Plants and animals, that have sex with a partner rather than doing it alone via self-fertilization, give their offspring a better chance for longer lives, says a new study.
The researchers reached the above conclusion after conducting more than 100 mini-evolution experiments involving nematode worms (Caenorhabditis elegans) at the University of Oregon.
They found that going it alone increases susceptibility to genetic mutations and reduces that adaptability to changing environments.
Sex with self in the animal and plant world is known as selfing. Offspring born from selfing share all of their genes in common with their parent, and each is capable of producing another generation of offspring.
Offspring from outcrossing share 50-percent of each parent's genes, and some are born males incapable of bearing offspring.
Selfing populations don't have to deal with pesky males for reproduction.
In fact, says UO biology professor Patrick C. Phillips, "biologists going all the way back to Charles Darwin have been puzzled why sexual reproduction via outcrossing exists at all."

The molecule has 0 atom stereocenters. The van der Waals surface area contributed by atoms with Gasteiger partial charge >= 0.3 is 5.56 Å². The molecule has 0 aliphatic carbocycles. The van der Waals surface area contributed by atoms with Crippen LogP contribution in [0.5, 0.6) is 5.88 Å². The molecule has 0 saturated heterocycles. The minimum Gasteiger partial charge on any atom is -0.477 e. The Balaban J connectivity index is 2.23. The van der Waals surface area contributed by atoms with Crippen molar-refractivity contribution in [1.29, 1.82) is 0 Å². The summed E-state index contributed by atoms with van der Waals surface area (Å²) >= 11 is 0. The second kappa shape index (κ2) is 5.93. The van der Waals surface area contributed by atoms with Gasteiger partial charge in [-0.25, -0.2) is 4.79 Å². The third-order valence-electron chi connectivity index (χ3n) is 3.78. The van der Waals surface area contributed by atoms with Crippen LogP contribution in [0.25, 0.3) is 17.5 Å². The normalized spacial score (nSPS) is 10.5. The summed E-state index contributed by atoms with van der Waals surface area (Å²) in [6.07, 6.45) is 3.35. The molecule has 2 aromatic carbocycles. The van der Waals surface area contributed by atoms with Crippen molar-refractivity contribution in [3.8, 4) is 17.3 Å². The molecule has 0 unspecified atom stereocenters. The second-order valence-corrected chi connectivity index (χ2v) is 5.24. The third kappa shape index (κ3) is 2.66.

For the study, the researchers conducted more than 100 trials in which populations of nematodes-also known as roundworms-were adapted to new environments, including to the presence of a bacterial pathogen that eats the worms from the inside out.
They genetically engineered the worms, which normally practice a combination of both selfing and outcrossing, to reproduce either just by selfing or just by outcrossing.
They tracked the evolution of 60 different populations for 50 generations under different combinations of mutation, mating system and genetic background.
They found that purely selfing populations were much more susceptible to accumulating harmful mutations and were not able adapt to rapidly changing environments.
Traditional thinking has suggested that selfing populations are able to purge many of these mutations, but this study found that the ability to sufficiently purge was overwhelmed by slight increases in mutation rates, which, in turn threatens the long-term survival of selfing roundworms.
"The inability of selfing populations to adapt to changing environmental conditions helps to explain the observation that selfing populations are much more likely to go extinct than outcrossing populations," Nature quoted graduate student Levi T. Morran, who was the study's lead author, as saying.
The study has been published in the journal Nature.